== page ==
The United States Department of Agriculture (USDA) is taking action to safeguard customers against inaccurate meat labeling. For health reasons or personal preference, many consumers choose beef farmed without antibiotics, yet some manufacturers might be misrepresenting their goods by making deceptive marketing claims on their product labels.
The USDA declared that it would improve its procedures for verifying claims made by farmers on the care of livestock and poultry. The program fits in with the USDA’s initiatives to “protect consumers from false and misleading labels,” according to a news release. For example, litigation against businesses that falsely label items as “all-natural” have grown recently.
Action Against False Meat Labels
In an announcement issued Wednesday, Agriculture Secretary Tom Vilsack said consumers should have confidence that the labels on products bearing USDA marks of inspection are accurate. Marketing claims on an increasing number of animal products, such as “free-range,” “grass-fed,” and “no antibiotics ever,” should be accepted by the Food Safety and Inspection Service (FSIS) of the USDA.
The animal protection organization Farm Forward performed research in 2022 and discovered that meat labeled as having “no antibiotics ever” really included antibiotics and other medications. All around the country, Whole Foods stores offered these goods for sale.
- USDA protects consumers against inaccurate meat labeling, preventing deceptive marketing claims.
- USDA requires truthful label claims on animal products, including free-range, grass-fed, and no antibiotics.
- Research shows grass-fed and free-range meats may have more protein, health benefits, and lower fat content.
Despite being USDA-certified, 42% of beef animals labeled as “raised without antibiotics” in 2022, according to another study, had received antibiotics. Additionally, statements that animals are raised “humanely” or “ethically” have come under investigation by organizations that support animal rights.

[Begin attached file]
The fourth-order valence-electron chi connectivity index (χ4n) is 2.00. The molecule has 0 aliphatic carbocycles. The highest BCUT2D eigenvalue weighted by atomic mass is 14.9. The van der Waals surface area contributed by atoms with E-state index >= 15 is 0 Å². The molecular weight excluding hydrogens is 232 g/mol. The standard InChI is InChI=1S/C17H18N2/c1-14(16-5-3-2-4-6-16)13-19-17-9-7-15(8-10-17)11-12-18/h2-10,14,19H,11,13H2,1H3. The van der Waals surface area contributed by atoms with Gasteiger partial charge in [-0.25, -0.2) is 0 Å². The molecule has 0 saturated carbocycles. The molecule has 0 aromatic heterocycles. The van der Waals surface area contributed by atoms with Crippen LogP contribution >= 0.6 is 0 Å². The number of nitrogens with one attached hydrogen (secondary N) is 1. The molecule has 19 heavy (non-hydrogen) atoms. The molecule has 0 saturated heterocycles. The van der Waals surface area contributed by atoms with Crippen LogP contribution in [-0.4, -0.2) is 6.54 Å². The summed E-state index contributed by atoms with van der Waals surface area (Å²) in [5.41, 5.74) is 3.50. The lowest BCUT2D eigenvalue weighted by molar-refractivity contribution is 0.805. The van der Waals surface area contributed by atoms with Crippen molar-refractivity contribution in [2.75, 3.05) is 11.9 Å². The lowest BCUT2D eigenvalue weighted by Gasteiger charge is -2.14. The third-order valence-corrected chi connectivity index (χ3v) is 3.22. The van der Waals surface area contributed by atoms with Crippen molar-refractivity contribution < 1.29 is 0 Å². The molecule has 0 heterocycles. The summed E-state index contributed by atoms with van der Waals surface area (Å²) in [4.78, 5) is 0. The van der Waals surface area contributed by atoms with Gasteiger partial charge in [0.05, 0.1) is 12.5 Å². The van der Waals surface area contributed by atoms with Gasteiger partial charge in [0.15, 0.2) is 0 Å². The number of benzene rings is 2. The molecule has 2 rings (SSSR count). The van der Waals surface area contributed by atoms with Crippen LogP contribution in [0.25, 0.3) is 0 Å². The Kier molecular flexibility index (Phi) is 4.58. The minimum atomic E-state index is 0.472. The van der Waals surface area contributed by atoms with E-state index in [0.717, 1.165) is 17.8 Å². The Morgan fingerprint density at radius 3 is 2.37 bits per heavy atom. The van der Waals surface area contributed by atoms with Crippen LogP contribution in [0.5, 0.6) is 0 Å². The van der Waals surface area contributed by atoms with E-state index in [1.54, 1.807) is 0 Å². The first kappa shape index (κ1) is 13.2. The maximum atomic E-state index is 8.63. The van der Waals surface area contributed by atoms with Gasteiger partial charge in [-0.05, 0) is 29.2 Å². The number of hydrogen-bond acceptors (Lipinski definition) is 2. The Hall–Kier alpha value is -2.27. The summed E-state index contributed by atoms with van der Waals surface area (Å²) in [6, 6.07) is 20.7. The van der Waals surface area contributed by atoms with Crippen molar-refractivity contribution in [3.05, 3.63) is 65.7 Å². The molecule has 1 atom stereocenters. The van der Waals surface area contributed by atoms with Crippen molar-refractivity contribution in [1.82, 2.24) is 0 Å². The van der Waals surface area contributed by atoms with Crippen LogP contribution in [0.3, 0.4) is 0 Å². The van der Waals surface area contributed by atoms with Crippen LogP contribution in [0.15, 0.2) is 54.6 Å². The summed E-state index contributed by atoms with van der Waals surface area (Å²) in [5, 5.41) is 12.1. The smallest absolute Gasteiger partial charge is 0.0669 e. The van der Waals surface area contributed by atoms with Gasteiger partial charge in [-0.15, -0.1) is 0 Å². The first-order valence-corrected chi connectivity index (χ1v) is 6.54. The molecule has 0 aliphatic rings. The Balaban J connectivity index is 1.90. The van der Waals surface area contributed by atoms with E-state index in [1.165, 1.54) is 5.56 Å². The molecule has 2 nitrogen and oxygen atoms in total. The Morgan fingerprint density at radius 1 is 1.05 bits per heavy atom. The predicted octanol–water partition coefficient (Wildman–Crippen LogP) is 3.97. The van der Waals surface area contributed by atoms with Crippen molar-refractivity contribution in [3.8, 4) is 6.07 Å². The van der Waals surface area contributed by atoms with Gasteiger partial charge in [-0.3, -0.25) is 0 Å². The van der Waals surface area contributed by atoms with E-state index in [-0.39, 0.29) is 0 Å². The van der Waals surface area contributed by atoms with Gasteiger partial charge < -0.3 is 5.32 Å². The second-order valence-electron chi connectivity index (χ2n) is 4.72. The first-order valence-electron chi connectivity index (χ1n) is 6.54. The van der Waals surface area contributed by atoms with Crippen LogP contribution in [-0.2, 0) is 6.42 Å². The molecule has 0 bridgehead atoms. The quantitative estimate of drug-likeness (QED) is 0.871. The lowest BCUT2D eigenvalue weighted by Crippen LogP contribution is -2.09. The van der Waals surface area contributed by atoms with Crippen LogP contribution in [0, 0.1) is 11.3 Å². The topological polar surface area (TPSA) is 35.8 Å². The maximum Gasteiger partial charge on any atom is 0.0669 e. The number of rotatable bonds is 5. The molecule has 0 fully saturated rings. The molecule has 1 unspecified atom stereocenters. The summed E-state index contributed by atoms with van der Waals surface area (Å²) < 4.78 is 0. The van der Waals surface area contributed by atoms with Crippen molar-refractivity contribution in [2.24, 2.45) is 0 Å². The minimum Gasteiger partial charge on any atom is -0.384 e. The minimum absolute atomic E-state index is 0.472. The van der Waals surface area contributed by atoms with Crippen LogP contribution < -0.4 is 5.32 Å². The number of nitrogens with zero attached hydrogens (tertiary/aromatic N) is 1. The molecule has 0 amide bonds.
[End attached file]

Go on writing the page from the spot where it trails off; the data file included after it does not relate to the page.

Assessing antibiotic residues in cattle that will ultimately be sold as meat “raised without antibiotics,” the USDA will work with the USDA’s Agricultural Research Service to determine the best course of action for its vetting procedures.
Look for third-party certifications, and advises the consumer. The USDA says that it will “strongly encourage the use of third-party certification to verify these claims.” Until then, mislabeled goods might still be accessible.
Grass-fed and free-range meats may have more protein than animals reared conventionally, according to research, albeit the total nutritional differences may be small. However, going with organic or grass-fed over conventional farming methods may have certain health benefits. Beef from cattle reared conventionally and fed soy, maize or both tend to be thinner than beef from those kept on grass.
Furthermore, grass-fed and organic beef may have higher concentrations of conjugated linoleic acid (CLA), which helps reduce the incidence of antibiotic resistance. Overall, factors including nutrition, portion sizes, and cooking techniques affect the health advantages of meat consumption.